Game A Week #4

This week was rough. I had several Ideas about games I wanted to make, but not enough time to make it. Knowing I wasn’t going to have enough time to finish my big idea I readjusted my expectations and decided to make a really simple game that focused on making one statement.

IRB REVIEW, THE GAME (play it here)

The Idea

Amanda suggested I comment on the IRB process and the difficulty in submitting a revision. With that, I made a version of PONG that was unfairly stacked against the player. I chose pong because it was fairply easy to make while at the same time paying homage to one of the most influential games. I got a quick prototype off the ground and then decided to focus on the aesthetic.

I believe it was Ian Bogost who suggested videogames could be used as a form of satire that draws attention to the underlying structure (like a political cartoon). I’m not saying I achieved that, but it did inspire me. I hope the end product looks like a cartoon ala The Far Side, or XKCD.

What Went Right?

I feel like focusing on one takeaway message really helped. I had a lot of temptation to make the game more complicated by adding stuff like: a counter that kept track of the number of times you bounced the revision back, a simple AI that would make the game 100% impossible by moving the already colossal board, and a “choose your field” option that would change “submitting an IRB revision” to something a little more generalizable. In the end, I’m happy I didn’t over complicate things and feel it at least delivers a chuckle.

I was also able to insert a shader to give the ball a 2d look in spite of the fact it was actually a 3d object.

What Went Wrong?

I didn’t get the paddle to influence the angle of the ball very well. Since I was using the out-of-the-box physics engine, the ball just bounces straight up from the players paddle w/o considering the velocity of said paddle. It could very well be that I just didn’t implement it right though.

What I learned

I didn’t try to write the physics of the game myself. Because of that, I had to rely on Unity’s built in systems and learned a lot about cool things like the way that rigidbodies react with one another as well as how to use physics materials. I’m not sure I would have bothered to learn about that system if I had tried to write the OnCollision logic myself.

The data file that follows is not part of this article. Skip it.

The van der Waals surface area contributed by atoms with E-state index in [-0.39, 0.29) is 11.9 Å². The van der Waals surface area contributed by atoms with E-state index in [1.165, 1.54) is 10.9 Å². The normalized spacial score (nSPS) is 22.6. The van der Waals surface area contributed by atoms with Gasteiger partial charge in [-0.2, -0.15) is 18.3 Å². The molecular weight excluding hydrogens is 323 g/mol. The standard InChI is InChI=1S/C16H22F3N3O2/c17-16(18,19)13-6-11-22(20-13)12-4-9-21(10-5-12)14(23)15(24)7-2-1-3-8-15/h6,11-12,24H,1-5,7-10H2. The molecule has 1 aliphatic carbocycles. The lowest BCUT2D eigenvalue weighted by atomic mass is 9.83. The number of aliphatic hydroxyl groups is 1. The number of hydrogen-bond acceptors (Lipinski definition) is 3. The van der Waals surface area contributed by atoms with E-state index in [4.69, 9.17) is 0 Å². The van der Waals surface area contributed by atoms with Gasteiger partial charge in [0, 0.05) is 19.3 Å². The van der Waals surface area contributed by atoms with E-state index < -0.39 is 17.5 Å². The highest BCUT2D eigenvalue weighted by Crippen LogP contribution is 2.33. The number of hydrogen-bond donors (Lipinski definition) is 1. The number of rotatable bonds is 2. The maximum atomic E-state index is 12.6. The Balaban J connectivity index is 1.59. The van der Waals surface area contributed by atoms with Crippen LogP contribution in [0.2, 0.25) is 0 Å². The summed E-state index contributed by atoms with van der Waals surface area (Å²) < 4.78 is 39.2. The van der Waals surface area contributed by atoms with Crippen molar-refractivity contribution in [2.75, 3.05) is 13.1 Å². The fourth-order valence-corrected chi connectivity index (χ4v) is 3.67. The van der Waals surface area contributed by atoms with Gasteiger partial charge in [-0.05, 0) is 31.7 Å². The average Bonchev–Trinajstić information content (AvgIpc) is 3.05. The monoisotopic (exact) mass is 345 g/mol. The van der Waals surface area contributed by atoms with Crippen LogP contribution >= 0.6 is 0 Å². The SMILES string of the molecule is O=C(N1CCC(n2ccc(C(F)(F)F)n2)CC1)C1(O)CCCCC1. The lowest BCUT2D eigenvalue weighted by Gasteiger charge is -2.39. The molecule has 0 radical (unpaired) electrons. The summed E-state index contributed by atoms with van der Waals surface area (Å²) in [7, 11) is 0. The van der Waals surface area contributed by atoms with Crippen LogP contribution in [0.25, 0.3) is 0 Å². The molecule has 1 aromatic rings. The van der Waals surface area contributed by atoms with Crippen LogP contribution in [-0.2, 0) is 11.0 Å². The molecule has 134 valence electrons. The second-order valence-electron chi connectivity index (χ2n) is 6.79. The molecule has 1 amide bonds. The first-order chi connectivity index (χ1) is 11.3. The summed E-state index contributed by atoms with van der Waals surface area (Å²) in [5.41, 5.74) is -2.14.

Other Games from Week Four

Mark is continuing to work on his Space deckbuilding co-op game and it’s looking great. Maybe a physical prototype will surface by AERA? No pressure.

Anastasia drew on her experience preparing “academia‚Äôs equivalent of taxes[…] progress-towards-tenure materials”. The result is a text adventure game boxes. I am constantly amazed by Anastasia’s ability to generate mood. The line “You can see a corkboard (on which are some get-well-soon cards)” made my stomach turn. I love text adventure games, but find them really hard to do correctly by myself (I tend to shy away from generating descriptions). Maybe I’ll take on the genre another week.

Melissa made an impressive RPG influenced by Carl Sagen. I love the minimap and totally felt like I was playing a classic dungeon crawler which, except for the Legend of Grimrock, is a breed these days. I’m impressed by the number of structures generated in such a short amount of time. I also like the idea of using starstuff as a weapon.

Greg Koeser is joining us with his first week’s entry bid war. My initial playtest was fun and easy to get going. After a couple of rounds I revisited his write up to read the strategy section (which I had refrained from reading before) and got a better understating of the game as a whole. I look forward to replaying the game with these tips in mind.